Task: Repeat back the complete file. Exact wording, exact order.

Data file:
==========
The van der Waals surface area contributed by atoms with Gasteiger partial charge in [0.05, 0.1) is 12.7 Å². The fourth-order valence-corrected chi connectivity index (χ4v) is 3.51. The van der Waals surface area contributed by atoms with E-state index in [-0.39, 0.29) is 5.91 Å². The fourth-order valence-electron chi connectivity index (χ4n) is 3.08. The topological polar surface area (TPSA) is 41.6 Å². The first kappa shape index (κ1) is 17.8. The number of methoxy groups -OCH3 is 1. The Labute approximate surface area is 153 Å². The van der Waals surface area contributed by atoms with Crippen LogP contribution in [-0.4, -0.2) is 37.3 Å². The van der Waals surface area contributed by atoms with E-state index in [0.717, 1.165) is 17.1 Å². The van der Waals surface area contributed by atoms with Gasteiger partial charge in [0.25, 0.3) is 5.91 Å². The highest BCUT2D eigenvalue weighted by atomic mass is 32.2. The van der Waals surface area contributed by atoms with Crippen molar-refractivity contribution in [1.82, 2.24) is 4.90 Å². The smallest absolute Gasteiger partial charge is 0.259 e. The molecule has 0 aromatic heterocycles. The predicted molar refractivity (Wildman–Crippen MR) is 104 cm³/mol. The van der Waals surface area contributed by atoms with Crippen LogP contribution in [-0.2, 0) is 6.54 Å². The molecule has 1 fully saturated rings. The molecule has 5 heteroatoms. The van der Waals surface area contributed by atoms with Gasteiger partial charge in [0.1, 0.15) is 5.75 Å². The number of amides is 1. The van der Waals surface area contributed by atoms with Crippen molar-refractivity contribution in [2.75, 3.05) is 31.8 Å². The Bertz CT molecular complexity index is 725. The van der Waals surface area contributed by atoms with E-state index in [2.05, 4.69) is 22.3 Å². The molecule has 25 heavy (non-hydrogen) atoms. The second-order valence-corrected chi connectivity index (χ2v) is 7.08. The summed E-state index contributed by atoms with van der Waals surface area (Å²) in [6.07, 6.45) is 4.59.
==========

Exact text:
The van der Waals surface area contributed by atoms with Gasteiger partial charge in [0.05, 0.1) is 12.7 Å². The fourth-order valence-corrected chi connectivity index (χ4v) is 3.51. The van der Waals surface area contributed by atoms with E-state index in [-0.39, 0.29) is 5.91 Å². The fourth-order valence-electron chi connectivity index (χ4n) is 3.08. The topological polar surface area (TPSA) is 41.6 Å². The first kappa shape index (κ1) is 17.8. The number of methoxy groups -OCH3 is 1. The Labute approximate surface area is 153 Å². The van der Waals surface area contributed by atoms with Crippen LogP contribution in [-0.4, -0.2) is 37.3 Å². The van der Waals surface area contributed by atoms with E-state index in [0.717, 1.165) is 17.1 Å². The van der Waals surface area contributed by atoms with Gasteiger partial charge in [0.25, 0.3) is 5.91 Å². The highest BCUT2D eigenvalue weighted by atomic mass is 32.2. The van der Waals surface area contributed by atoms with Crippen molar-refractivity contribution in [1.82, 2.24) is 4.90 Å². The smallest absolute Gasteiger partial charge is 0.259 e. The molecule has 0 aromatic heterocycles. The predicted molar refractivity (Wildman–Crippen MR) is 104 cm³/mol. The van der Waals surface area contributed by atoms with Crippen LogP contribution in [-0.2, 0) is 6.54 Å². The molecule has 1 fully saturated rings. The molecule has 5 heteroatoms. The van der Waals surface area contributed by atoms with Gasteiger partial charge in [0.1, 0.15) is 5.75 Å². The number of amides is 1. The van der Waals surface area contributed by atoms with Crippen molar-refractivity contribution in [2.75, 3.05) is 31.8 Å². The Bertz CT molecular complexity index is 725. The van der Waals surface area contributed by atoms with E-state index in [2.05, 4.69) is 22.3 Å². The molecule has 25 heavy (non-hydrogen) atoms. The second-order valence-corrected chi connectivity index (χ2v) is 7.08. The summed E-state index contributed by atoms with van der Waals surface area (Å²) in [6.07, 6.45) is 4.59.